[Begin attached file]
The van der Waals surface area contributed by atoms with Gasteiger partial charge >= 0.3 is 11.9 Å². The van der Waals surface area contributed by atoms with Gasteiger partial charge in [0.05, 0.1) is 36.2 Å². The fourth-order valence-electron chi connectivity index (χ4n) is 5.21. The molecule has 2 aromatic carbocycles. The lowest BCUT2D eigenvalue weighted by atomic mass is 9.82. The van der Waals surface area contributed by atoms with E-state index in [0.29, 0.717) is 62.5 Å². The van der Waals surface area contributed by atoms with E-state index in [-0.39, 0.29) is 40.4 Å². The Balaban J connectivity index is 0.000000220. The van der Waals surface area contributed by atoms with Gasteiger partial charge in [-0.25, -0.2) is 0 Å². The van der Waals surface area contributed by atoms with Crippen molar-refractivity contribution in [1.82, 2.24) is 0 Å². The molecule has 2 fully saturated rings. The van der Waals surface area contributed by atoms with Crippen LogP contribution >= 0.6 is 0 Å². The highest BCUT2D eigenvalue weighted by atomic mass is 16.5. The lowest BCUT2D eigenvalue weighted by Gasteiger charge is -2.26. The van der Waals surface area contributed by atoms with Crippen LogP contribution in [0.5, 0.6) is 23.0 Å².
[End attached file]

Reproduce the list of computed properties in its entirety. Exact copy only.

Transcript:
The van der Waals surface area contributed by atoms with Gasteiger partial charge >= 0.3 is 11.9 Å². The van der Waals surface area contributed by atoms with Gasteiger partial charge in [0.05, 0.1) is 36.2 Å². The fourth-order valence-electron chi connectivity index (χ4n) is 5.21. The molecule has 2 aromatic carbocycles. The lowest BCUT2D eigenvalue weighted by atomic mass is 9.82. The van der Waals surface area contributed by atoms with E-state index in [0.29, 0.717) is 62.5 Å². The van der Waals surface area contributed by atoms with E-state index in [-0.39, 0.29) is 40.4 Å². The Balaban J connectivity index is 0.000000220. The van der Waals surface area contributed by atoms with Gasteiger partial charge in [-0.25, -0.2) is 0 Å². The van der Waals surface area contributed by atoms with Crippen molar-refractivity contribution in [1.82, 2.24) is 0 Å². The molecule has 2 fully saturated rings. The van der Waals surface area contributed by atoms with Crippen LogP contribution >= 0.6 is 0 Å². The highest BCUT2D eigenvalue weighted by atomic mass is 16.5. The lowest BCUT2D eigenvalue weighted by Gasteiger charge is -2.26. The van der Waals surface area contributed by atoms with Crippen LogP contribution in [0.5, 0.6) is 23.0 Å².